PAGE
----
TWISP - There is an importance in getting roots back into the burned ground left by the Cold Springs Fire and Inchelium Complex Fires that started over the long Labor Day Weekend and burned over 200,000 combined acres on the Colville Indian Reservation.

In that vein of rebuilding, the Methow Valley Interpretive Center announced, Oct. 19, it is teaming up with Methow Natives - a native plant nursery located in Twisp - and the River Warriors Society to provide native plants and volunteer planting labor to anyone affected by this year’s fires.

“It’s a way to get people out, a volunteer opportunity, to have people help do planting and help others get grounded back in their home sites,” said Methow Natives’ Rob Crandall. “It’s a good, positive step toward re-inhabiting everybody’s places.”

Plants include Mountain Alder, Serviceberry, River birch, Oregon grape, mock orange, aspen, black cottonwood, common chokecherry, Woods rose, Pacific willow, Golden currant, Indian hemp, Ponderosa Pine, Sweetgrass and Douglas hawthorn.

“I have dozens of these plants in my nursery and I have reached out to another nursery, so we have great number of plants,” said Crandall. “If anyone who is recovering from the fires wants, we will get them these plants - most of the are culturally relevant - and the thought is to have a few days with teams of volunteers who help installation… a lot of this late season planting is at the whim of nature. If the ground freezes up, we’re done, but the goal is to plant in early November.”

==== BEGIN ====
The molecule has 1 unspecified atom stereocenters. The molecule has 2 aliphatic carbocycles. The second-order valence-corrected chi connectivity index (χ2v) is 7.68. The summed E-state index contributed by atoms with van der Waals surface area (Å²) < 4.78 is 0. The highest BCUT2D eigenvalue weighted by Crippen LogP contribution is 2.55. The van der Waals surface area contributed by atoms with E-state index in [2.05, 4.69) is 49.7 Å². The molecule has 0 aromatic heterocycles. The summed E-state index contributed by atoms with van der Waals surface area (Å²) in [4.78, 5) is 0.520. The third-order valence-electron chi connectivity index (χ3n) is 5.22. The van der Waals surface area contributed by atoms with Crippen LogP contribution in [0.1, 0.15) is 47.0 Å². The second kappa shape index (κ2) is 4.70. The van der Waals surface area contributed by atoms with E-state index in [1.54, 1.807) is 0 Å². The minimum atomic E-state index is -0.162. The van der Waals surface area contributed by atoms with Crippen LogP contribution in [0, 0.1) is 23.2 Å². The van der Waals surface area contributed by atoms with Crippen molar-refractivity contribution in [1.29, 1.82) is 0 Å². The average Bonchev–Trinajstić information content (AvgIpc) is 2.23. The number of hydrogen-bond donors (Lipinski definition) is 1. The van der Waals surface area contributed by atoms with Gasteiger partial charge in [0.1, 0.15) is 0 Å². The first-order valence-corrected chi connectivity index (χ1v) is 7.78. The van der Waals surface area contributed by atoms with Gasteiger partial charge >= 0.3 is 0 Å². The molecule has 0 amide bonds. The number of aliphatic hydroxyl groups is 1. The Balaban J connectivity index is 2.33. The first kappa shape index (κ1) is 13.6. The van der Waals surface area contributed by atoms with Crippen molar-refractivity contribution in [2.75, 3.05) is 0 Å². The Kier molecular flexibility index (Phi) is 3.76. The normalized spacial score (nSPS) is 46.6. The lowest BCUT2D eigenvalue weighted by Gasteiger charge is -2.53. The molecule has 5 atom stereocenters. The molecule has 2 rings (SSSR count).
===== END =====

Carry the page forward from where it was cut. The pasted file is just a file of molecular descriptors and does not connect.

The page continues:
The fires burned over 80 homes on the Colville Indian Reservation.

“I’ve worked with native plants for a long time, and I’ve worked with reconciliation efforts for about five years through my work at the Methow Valley Interpretive Center,” said Crandall. “There is a real commonality between cultures and appreciation of native plants and recognizing that they really are what grounds us to these places. It’s a cool opportunity too to get a lot of people involved with the recovery efforts, putting plants in the ground and bring back new life. It’s important to realize a lot of the habitats are fire adaptive and a lot of plants will be coming back on their own. This effort is supplementing the natural recovery and working around people’s homes and make those look as good as we can going forward. It’s a fairly bleak landscape right now in a lot of places and to get some living stuff in there right now is a pretty sweet thing.”

The River Warriors and Methow Interpretive Center have worked together through the recovery efforts for several weeks through providing monetary donations and other efforts, said River Warriors’ Faith Zacherle. 

If interested in the Native Plants effort, or if interested in volunteering, please contact Zacherle and the River Warriors at 509-634-1570, or on Facebook.

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